Robert L. Bogomolny, president of the University of Baltimore, on Monday issued a memo in which he disputed the claims of Phillip Closius, who was ousted last week as law dean, The Baltimore Sun reported. Closius attracted considerable attention when he told law school colleagues that the university was taking tuition money from the law school to support other parts of the university. Bogomolny denied that charge and said that the fight over finances was not the reason for the dean's departure. Bogomolny said he had met with alumni and faculty members and that "the overwhelming conclusion was that a change in leadership was in the best interests" of the law school and the university.
Higher Education Quick Takes
Delinquency rates on student loans have not improved as the economy has stabilized in recent years, as have the rates for other kinds of consumer loans, raising the prospect that significant numbers of student loan borrowers will be unable to repay their loans in the coming years, Moody's Investors Service says in a new report assessing the stability of the student loan market. The report notes that the student loan market expanded during the last part of the 2000s, in contrast to mortgages and other kinds of borrowing that was significant tightened during the economic downturn. But while delinquency rates on those housing and car loans that were issued after the worst of the downturn have improved, those for student loans have flattened, Moody's says. "Unless students limit their debt burdens, choose fields of study that are in demand, and successfully complete their degrees on time, they will find themselves in worse financial positions and unable to earn the projected income that justified taking out their loans in the first place."
Jordan's King Abdullah on Sunday pledged increased financial support for the country's universities and for scholarships for low-income students, The Jordan Times reported. The king also called on the universities to increase their focus on science and technology and to seek "untraditional ways" to improve their finances.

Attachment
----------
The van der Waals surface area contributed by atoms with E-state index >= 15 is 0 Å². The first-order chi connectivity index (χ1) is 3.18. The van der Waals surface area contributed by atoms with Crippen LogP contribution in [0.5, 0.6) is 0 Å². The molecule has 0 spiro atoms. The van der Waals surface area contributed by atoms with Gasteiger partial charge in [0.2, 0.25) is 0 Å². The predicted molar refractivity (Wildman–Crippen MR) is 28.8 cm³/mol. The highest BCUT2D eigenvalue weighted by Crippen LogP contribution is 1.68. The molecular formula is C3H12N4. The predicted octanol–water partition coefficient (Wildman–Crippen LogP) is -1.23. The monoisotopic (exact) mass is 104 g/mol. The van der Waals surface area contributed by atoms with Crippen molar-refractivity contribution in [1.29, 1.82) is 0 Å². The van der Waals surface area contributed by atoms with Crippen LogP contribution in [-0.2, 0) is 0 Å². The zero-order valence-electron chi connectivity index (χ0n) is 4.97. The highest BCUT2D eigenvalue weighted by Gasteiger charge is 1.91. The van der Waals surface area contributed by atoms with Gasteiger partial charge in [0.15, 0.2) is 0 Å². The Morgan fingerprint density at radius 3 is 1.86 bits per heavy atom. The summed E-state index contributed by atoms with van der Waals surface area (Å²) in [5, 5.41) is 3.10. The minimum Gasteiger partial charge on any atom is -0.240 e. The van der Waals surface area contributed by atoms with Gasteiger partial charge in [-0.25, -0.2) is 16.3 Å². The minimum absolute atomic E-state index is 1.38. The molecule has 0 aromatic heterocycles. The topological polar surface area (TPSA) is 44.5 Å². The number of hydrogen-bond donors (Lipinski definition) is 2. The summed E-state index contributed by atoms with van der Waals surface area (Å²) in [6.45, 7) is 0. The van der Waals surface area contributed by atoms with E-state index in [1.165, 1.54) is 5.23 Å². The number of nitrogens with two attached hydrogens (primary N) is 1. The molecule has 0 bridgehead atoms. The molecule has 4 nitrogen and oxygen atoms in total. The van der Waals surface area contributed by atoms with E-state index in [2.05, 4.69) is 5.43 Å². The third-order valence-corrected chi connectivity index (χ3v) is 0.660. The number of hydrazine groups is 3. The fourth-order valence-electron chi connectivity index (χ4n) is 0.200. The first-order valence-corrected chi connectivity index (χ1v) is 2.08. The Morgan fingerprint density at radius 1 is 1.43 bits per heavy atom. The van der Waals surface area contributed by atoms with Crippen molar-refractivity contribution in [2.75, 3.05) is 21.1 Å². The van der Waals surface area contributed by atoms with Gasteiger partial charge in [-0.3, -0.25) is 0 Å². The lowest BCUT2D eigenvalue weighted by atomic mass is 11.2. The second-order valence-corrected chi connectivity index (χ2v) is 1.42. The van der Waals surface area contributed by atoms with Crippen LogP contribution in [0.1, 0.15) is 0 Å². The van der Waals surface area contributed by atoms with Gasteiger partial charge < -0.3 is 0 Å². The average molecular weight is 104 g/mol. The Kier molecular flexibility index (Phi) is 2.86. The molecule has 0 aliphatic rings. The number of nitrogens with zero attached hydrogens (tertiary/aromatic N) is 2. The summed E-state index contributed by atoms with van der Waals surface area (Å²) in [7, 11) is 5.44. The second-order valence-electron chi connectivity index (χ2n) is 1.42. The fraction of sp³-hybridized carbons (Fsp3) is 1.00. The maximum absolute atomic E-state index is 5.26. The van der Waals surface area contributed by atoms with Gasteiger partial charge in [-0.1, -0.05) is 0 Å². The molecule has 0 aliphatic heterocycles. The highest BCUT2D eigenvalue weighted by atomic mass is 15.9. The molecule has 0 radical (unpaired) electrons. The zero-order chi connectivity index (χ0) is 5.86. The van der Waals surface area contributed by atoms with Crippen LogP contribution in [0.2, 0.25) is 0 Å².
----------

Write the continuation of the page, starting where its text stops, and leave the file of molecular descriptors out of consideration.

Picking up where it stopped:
In today;s Academic Minute, Michael Palladino of Monmouth University explains efforts to create
affordable personalized genomes to guide medical care. Find out more about the Academic Minute here.
Adam & Eve, which describes itself as "America's most trusted source for adult products," on Friday announced that it was providing funds to the University of Minnesota Medical School to establish an endowed chair -- believed to be the first of its kind -- in sexual health education. The chair will be named for Joycelyn Elders, who was surgeon general during the Clinton administration until her frank discussion of sex cost her the position.
Many higher education officials talk about how alumni will react to the firing of popular coach. The Raleigh News & Observer used last week's firing of Butch Davis, the football coach at the University of North Carolina at Chapel Hill, to find out. The newspaper filed an open records request for the e-mail of Chancellor Holden Thorp before and after the dismissal of Davis (whose teams have had success on the field and numerous scandals). Much of the reaction fits the stereotype of how alumni react. There are threats to never give another penny, and e-mails like this one: "You folks are spineless, slimy slugs who have dishonored our whole university." One messages was sufficiently threatening that UNC public safety is investigating.